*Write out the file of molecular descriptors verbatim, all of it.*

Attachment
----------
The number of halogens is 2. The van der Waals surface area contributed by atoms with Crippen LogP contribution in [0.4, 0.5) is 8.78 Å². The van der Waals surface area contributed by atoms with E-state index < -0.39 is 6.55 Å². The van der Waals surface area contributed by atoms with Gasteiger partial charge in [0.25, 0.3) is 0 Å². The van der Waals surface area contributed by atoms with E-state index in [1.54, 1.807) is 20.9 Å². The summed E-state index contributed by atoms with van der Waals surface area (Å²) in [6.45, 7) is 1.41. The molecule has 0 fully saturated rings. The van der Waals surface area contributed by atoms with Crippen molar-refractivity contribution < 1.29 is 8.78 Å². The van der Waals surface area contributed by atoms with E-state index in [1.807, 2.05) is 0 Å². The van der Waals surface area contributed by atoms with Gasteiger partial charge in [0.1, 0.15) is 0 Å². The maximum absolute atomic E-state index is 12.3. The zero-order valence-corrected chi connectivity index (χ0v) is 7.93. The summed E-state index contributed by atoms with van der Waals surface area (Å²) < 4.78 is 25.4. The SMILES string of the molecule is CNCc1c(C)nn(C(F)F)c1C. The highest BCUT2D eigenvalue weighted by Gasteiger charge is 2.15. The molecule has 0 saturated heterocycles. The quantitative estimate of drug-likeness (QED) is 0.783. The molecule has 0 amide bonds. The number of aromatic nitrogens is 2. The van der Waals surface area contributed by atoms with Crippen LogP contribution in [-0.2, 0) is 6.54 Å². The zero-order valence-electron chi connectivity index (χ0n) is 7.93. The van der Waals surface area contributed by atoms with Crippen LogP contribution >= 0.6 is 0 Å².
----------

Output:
The number of halogens is 2. The van der Waals surface area contributed by atoms with Crippen LogP contribution in [0.4, 0.5) is 8.78 Å². The van der Waals surface area contributed by atoms with E-state index < -0.39 is 6.55 Å². The van der Waals surface area contributed by atoms with Gasteiger partial charge in [0.25, 0.3) is 0 Å². The van der Waals surface area contributed by atoms with E-state index in [1.54, 1.807) is 20.9 Å². The summed E-state index contributed by atoms with van der Waals surface area (Å²) in [6.45, 7) is 1.41. The molecule has 0 fully saturated rings. The van der Waals surface area contributed by atoms with Crippen molar-refractivity contribution < 1.29 is 8.78 Å². The van der Waals surface area contributed by atoms with E-state index in [1.807, 2.05) is 0 Å². The van der Waals surface area contributed by atoms with Gasteiger partial charge in [0.1, 0.15) is 0 Å². The maximum absolute atomic E-state index is 12.3. The zero-order valence-corrected chi connectivity index (χ0v) is 7.93. The summed E-state index contributed by atoms with van der Waals surface area (Å²) < 4.78 is 25.4. The SMILES string of the molecule is CNCc1c(C)nn(C(F)F)c1C. The highest BCUT2D eigenvalue weighted by Gasteiger charge is 2.15. The molecule has 0 saturated heterocycles. The quantitative estimate of drug-likeness (QED) is 0.783. The molecule has 0 amide bonds. The number of aromatic nitrogens is 2. The van der Waals surface area contributed by atoms with Crippen LogP contribution in [-0.2, 0) is 6.54 Å². The zero-order valence-electron chi connectivity index (χ0n) is 7.93. The van der Waals surface area contributed by atoms with Crippen LogP contribution >= 0.6 is 0 Å².